The Mudgal report was hot news for a day. But the IPL auction overshadowed it. It was the IPL that dragged Srinivasan into serious problems last year due to revelations about his son-in-law. And it is the IPL that, with its auction, helped him divert attention away from the Mudgal Report, albeit temporarily. Such is the irony and fickleness of Indian cricket. The IPL auction progressed as if nothing was wrong with Indian cricket, and once more reminded us of the power not just of some cricket officials but also of the game’s popularity.

It is time, perhaps, that the Board gets itself a new name. A powerful body. So much money and clout. Never guilty of anything. And what is it called? Board of Control for Cricket in India. It conjures up images of an office with a lot of old files. Call yourself the Bada Bing Club, guys.

Nevertheless, the auction made for compelling viewing for a variety of reasons, about a hundred of which had to do with Juhi Chawla. Age has not diluted the woman’s charm. She is a song, unlike some others in the room with faces mangled by indulgence and plastic surgery. They are at best item numbers.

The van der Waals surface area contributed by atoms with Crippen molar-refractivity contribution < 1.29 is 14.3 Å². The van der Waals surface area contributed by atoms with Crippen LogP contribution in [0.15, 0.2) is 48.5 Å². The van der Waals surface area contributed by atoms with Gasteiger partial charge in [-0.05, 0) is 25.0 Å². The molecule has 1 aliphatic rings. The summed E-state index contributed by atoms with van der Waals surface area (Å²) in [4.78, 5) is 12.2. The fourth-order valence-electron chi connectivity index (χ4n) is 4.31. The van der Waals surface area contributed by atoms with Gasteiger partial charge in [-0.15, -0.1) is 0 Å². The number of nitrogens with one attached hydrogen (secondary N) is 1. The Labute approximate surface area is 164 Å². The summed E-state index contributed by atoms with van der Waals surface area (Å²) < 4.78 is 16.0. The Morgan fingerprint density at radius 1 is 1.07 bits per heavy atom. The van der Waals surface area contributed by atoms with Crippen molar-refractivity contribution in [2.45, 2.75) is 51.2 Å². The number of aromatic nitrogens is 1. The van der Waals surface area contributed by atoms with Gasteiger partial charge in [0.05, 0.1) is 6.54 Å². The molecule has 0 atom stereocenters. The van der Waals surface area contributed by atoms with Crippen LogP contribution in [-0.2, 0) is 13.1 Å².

It was also interesting to see the teams adopt poker table body language, unwilling to reveal their hand. In a piece on Starsports.com, Aakash Chopra provided an insight into buyers’ strategy: ‘Show no interest at the beginning and just when the player is going unsold, raise a reluctant hand. That’s the best way to strike a good bargain,’ Chopra wrote. This ruse was evident when Mumbai allrounder Abhishek Nayar went on sale. For a moment or two Nayar, a colourful man who often works out with tyres, seemed stuck at his base price of Rs 30 lakh. Suddenly hands went up for him, the bids rose exponentially, and within seconds he was sold for a crore to the Rajasthan Royals. Yuvraj Singh, of course, took home 14 times more, thanks to Vijay Mallya’s largesse. Who cares about the pending dues of Kingfisher staffers?

As the auction aired on television, someone said, “Ped lagaaya Modi ne, aam koi aur kha rahaa hai (Modi planted the tree, someone else is eating the mangoes).” Lalit Modi, the IPL’s exiled former boss and Srinivasan’s bitter adversary, is miles away in London. When Open asked Modi about Srinivasan and the secret of his power, the focus changed from mangoes to melons. In an email interview, Modi said: ‘There is an old saying, ‘Friends (in this case, I mean friends and allies within the BCCI) are like melons. You may try fifty before you find a good one’. And that is exactly what Srinivasan has done by ensuring that his supporters get plum postings within the BCCI, thus reducing the BCCI to a bunch of silly yes men. Even as the probe is on in the betting scandal of the IPL, he is continuing as if nothing happened. At the ICC level, he has simply used the commercial muscle that India holds in the world game to bulldoze people into seeing things his way. By keeping the ECB and CA happy, he has been able to persuade and split the world cricket body, which is not good for the game.’